Lebanon war boosts Israel Bonds sales 20% in US

Bonds sales in Canada rose 15%.

The recent Lebanon war has sharply boosted sales of Development Corporation for Israel/State of Israel Bonds in the US and Canada. Ministry of Finance representative in New York Zvi Halamish told Globes A comparison with Bonds sales before the war with the corresponding period in 2005 shows that there has been a 20% rise in sales in the US and a 15% increase in Canada.

Halamish said that there had been a strong surge in sales, and this was still continuing almost two months after the war. The increase in sales is especially noticeable given that the bonds margins are lower today than in previous years. The word margin refers, in this case, to the difference between the yield on Israeli and US T-Bills.

Last week, Ministry of Finance accountant general Dr. Yaron Zalika reached agreement with the Israel Bonds management on new one-year and three-year bond issues on the US and Canadian markets. The new securities follow the issues of the two-year Jubilee and two and five-year savings bond issues that Zalika initiated earlier this year.

Halamish said that the new issues extend the range of bonds available to investors in North America, many of whom are Jews, and they will also serve as a further tool in shortening the duration of Israels external debt.

The finance raised by Israel Bonds is one of the more important sources of capital for the government. It is expected to sell bonds worth $1 billion in 2006. Israel Bonds management believes that the sales will increase to $1.5 billion in 2007. Halamish, however, said that the Ministry of Finance would also be satisfied with $1 billion sales next year, since it expects revenue from the possible sale of further stakes in Bank Leumi (TASE: LUMI) and the privatization of Oil Refineries Haifa. These proceeds will be used be used to finance the government deficit.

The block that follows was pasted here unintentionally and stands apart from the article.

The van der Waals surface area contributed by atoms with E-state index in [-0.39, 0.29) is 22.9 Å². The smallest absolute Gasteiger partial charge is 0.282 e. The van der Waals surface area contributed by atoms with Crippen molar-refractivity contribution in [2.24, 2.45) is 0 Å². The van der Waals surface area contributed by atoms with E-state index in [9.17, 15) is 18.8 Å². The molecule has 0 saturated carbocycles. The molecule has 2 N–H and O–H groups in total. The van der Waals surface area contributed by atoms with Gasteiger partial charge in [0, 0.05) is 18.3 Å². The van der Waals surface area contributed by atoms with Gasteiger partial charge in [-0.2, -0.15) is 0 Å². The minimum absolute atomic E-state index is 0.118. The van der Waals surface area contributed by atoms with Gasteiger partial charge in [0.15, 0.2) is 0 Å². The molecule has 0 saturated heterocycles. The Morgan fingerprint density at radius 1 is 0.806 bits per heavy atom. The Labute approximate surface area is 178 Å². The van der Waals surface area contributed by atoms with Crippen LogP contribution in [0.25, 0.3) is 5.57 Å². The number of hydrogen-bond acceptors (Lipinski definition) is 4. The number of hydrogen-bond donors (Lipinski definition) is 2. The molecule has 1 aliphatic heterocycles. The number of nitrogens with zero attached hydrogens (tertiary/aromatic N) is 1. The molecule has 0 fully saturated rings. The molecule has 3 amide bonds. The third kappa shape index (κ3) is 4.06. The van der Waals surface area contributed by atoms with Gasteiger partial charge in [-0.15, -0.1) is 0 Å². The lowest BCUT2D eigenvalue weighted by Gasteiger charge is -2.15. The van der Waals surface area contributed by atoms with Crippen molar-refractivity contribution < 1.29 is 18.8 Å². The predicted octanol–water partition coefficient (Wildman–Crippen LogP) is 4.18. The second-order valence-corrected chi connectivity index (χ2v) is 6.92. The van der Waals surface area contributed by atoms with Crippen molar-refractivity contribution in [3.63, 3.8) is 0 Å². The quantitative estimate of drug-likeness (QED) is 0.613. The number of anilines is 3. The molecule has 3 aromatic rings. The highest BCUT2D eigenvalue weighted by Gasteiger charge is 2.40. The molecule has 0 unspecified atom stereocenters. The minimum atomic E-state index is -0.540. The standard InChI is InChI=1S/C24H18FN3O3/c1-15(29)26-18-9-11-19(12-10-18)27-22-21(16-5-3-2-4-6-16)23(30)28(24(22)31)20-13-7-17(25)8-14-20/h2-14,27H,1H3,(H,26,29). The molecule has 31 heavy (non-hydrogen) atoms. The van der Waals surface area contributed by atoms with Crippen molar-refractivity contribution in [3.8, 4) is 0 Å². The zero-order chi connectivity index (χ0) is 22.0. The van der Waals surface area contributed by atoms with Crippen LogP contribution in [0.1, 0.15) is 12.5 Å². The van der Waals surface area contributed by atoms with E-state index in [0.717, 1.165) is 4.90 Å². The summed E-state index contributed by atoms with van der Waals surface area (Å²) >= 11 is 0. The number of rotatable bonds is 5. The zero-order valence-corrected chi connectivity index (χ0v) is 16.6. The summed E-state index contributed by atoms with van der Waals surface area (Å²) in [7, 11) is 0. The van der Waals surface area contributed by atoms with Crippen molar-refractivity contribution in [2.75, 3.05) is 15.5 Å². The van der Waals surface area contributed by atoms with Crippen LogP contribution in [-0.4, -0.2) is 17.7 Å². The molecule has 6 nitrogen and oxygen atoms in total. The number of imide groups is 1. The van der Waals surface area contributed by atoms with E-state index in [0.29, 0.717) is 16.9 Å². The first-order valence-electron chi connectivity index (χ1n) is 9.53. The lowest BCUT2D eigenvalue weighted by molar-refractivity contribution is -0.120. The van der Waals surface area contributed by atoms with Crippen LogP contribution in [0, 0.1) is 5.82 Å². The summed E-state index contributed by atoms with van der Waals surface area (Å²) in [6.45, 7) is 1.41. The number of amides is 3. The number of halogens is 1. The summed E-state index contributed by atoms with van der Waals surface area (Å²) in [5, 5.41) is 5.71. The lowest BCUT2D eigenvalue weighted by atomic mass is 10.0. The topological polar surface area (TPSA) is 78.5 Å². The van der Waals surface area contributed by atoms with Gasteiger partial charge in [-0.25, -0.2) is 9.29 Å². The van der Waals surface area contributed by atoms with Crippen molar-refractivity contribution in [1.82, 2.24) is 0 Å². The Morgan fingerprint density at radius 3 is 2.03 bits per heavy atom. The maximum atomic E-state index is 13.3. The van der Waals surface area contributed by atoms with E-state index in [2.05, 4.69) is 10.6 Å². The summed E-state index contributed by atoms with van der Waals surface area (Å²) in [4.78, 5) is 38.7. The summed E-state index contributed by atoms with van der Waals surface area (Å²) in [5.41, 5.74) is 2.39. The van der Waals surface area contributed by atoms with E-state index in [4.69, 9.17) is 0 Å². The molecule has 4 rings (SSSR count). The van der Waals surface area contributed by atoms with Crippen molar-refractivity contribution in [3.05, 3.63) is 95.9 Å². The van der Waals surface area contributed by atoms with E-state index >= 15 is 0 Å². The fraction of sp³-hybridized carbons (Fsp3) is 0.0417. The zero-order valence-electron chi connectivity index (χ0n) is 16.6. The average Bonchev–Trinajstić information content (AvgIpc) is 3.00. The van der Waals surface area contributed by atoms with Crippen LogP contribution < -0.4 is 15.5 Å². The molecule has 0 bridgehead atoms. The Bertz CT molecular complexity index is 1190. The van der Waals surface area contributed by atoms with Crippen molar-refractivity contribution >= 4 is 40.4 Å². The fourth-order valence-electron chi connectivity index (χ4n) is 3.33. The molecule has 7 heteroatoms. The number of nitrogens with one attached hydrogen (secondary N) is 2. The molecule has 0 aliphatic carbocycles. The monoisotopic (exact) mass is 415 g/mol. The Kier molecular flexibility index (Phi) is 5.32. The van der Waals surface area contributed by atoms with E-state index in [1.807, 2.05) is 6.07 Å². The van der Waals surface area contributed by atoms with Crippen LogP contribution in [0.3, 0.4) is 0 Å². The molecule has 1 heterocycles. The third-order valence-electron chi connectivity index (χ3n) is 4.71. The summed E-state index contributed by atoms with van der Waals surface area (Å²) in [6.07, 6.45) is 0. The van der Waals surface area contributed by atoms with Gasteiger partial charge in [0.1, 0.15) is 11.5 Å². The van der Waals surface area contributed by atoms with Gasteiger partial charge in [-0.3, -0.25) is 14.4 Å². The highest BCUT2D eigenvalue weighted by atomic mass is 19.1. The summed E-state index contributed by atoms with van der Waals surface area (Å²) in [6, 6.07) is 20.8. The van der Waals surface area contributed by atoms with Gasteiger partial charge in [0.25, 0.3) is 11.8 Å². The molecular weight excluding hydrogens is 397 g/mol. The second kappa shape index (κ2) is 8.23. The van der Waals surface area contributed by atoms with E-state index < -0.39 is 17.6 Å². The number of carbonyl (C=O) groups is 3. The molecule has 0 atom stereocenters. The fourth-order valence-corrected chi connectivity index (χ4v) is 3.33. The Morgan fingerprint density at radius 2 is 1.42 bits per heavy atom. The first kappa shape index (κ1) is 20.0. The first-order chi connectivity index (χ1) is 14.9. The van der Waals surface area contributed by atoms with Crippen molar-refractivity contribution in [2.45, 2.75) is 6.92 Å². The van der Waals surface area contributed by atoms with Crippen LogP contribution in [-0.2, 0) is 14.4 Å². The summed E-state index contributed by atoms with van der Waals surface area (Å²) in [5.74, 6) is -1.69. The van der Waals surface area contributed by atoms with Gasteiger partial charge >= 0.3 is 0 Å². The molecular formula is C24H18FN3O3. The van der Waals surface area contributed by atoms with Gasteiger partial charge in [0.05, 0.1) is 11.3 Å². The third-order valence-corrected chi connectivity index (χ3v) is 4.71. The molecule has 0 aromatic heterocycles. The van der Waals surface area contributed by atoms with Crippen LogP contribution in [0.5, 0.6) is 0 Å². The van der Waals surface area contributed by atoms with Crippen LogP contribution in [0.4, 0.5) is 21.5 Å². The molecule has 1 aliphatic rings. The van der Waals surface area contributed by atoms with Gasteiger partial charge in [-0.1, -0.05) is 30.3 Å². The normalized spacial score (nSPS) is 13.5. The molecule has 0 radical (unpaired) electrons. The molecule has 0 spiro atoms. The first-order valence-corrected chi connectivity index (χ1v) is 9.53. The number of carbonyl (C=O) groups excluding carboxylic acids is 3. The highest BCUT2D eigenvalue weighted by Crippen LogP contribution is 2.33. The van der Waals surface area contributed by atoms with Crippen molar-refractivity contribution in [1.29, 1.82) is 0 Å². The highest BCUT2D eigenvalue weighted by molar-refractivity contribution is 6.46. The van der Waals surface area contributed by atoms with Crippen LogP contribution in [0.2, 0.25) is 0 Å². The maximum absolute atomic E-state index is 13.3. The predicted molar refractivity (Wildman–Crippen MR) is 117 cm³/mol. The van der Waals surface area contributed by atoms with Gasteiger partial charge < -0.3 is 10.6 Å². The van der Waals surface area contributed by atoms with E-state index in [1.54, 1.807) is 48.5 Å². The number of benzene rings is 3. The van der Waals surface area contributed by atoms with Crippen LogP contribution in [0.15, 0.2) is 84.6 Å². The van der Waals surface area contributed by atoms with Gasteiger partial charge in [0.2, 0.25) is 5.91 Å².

Israel Bonds securities are priced by the Ministry of Finance office in New York and they are audited regularly. Prices are based on the interest rate on the day of pricing, the Israeli governments pricing margin on the secondary market and the grossing up of Israel Bonds costs.

Bonds were previously priced on a monthly basis, but Zalika together with Israel Bonds president and CEO Joshua Matza switched to pricing every two weeks. The change will save the Israeli government tens of millions dollars a year in interest payments.

Pricing will be made weekly as from the beginning of 2007, in line with standard practice in for retail offerings in the US business sector. The change will enable better control over bond prices in view of the changes taking place in the secondary market, and it will further lower the cost of Israels bond issues.

Published by Globes [online], Israel business news - www.globes.co.il - on October 11, 2006

Copyright of Globes Publisher Itonut (1983) Ltd. 2006

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